Mutual Fund Corporations have been around for some time now but they really exploded on the scene about 15 years ago. Their popularity was sparked by astute advisors and clients looking for ways to reduce income taxes on investments. As a refresher, a mutual fund corporation is a single entity which establishes multiple share classes within it. Each share class, often referred to as a “corporate fund” or “corporate class fund”, would represent a different mutual fund. Class A, for example, may be a Canadian balanced fund, Class B, a U.S. equity fund, Class C an international equity fund and so on.
Corporate Funds offer your clients benefits that cannot be ignored. Clients can switch between various classes within the corporation without triggering an immediate capital gain or capital loss as is the case when client switch between mutual fund trusts. The other significant benefit is that such a structure allows the corporation to consolidate all income and expenses across all share classes, thus providing greater flexibility in reducing the potential for taxable distributions.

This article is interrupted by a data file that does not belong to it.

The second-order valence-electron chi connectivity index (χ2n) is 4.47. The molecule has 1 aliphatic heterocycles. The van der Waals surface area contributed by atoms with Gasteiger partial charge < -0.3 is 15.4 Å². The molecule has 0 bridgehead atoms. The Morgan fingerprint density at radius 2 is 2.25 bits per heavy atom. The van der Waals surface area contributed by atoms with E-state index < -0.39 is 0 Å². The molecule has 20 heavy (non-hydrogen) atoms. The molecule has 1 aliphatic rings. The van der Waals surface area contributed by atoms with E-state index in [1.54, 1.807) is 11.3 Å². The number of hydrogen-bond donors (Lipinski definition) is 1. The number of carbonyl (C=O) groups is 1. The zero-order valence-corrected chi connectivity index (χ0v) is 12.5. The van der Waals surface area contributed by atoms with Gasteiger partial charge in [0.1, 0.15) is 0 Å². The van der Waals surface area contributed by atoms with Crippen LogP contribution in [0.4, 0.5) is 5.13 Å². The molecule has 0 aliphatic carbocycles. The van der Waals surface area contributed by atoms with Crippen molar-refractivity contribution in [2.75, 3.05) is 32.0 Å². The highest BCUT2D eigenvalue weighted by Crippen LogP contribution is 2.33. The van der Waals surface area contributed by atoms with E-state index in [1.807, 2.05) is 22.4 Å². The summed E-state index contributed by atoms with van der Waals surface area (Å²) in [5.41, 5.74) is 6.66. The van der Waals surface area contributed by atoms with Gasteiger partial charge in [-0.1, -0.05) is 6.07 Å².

In the event a taxable distribution is paid on a corporate fund, it will either be an ordinary dividend or capital gains dividend (which is taxed as a capital gain), both of which are taxed favourably in Canada. Combining these benefits within a client’s portfolio means taxes can be minimized thus enhancing the value of the client’s portfolio.